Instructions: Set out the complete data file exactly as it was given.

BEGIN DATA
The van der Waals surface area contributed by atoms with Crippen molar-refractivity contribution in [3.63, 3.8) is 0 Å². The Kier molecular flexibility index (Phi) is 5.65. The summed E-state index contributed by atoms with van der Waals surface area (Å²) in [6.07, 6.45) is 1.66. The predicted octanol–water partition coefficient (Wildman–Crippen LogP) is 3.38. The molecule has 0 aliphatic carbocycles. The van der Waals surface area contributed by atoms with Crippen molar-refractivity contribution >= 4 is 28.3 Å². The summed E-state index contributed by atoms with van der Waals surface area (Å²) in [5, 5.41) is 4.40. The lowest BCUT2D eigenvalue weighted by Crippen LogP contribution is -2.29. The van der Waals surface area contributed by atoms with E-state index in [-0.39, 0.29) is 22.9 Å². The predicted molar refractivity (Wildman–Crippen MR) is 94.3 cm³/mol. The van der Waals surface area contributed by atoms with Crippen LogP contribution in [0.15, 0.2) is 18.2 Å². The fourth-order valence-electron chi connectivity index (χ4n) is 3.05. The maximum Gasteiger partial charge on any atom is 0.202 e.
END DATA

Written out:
The van der Waals surface area contributed by atoms with Crippen molar-refractivity contribution in [3.63, 3.8) is 0 Å². The Kier molecular flexibility index (Phi) is 5.65. The summed E-state index contributed by atoms with van der Waals surface area (Å²) in [6.07, 6.45) is 1.66. The predicted octanol–water partition coefficient (Wildman–Crippen LogP) is 3.38. The molecule has 0 aliphatic carbocycles. The van der Waals surface area contributed by atoms with Crippen molar-refractivity contribution >= 4 is 28.3 Å². The summed E-state index contributed by atoms with van der Waals surface area (Å²) in [5, 5.41) is 4.40. The lowest BCUT2D eigenvalue weighted by Crippen LogP contribution is -2.29. The van der Waals surface area contributed by atoms with E-state index in [-0.39, 0.29) is 22.9 Å². The predicted molar refractivity (Wildman–Crippen MR) is 94.3 cm³/mol. The van der Waals surface area contributed by atoms with Crippen LogP contribution in [0.15, 0.2) is 18.2 Å². The fourth-order valence-electron chi connectivity index (χ4n) is 3.05. The maximum Gasteiger partial charge on any atom is 0.202 e.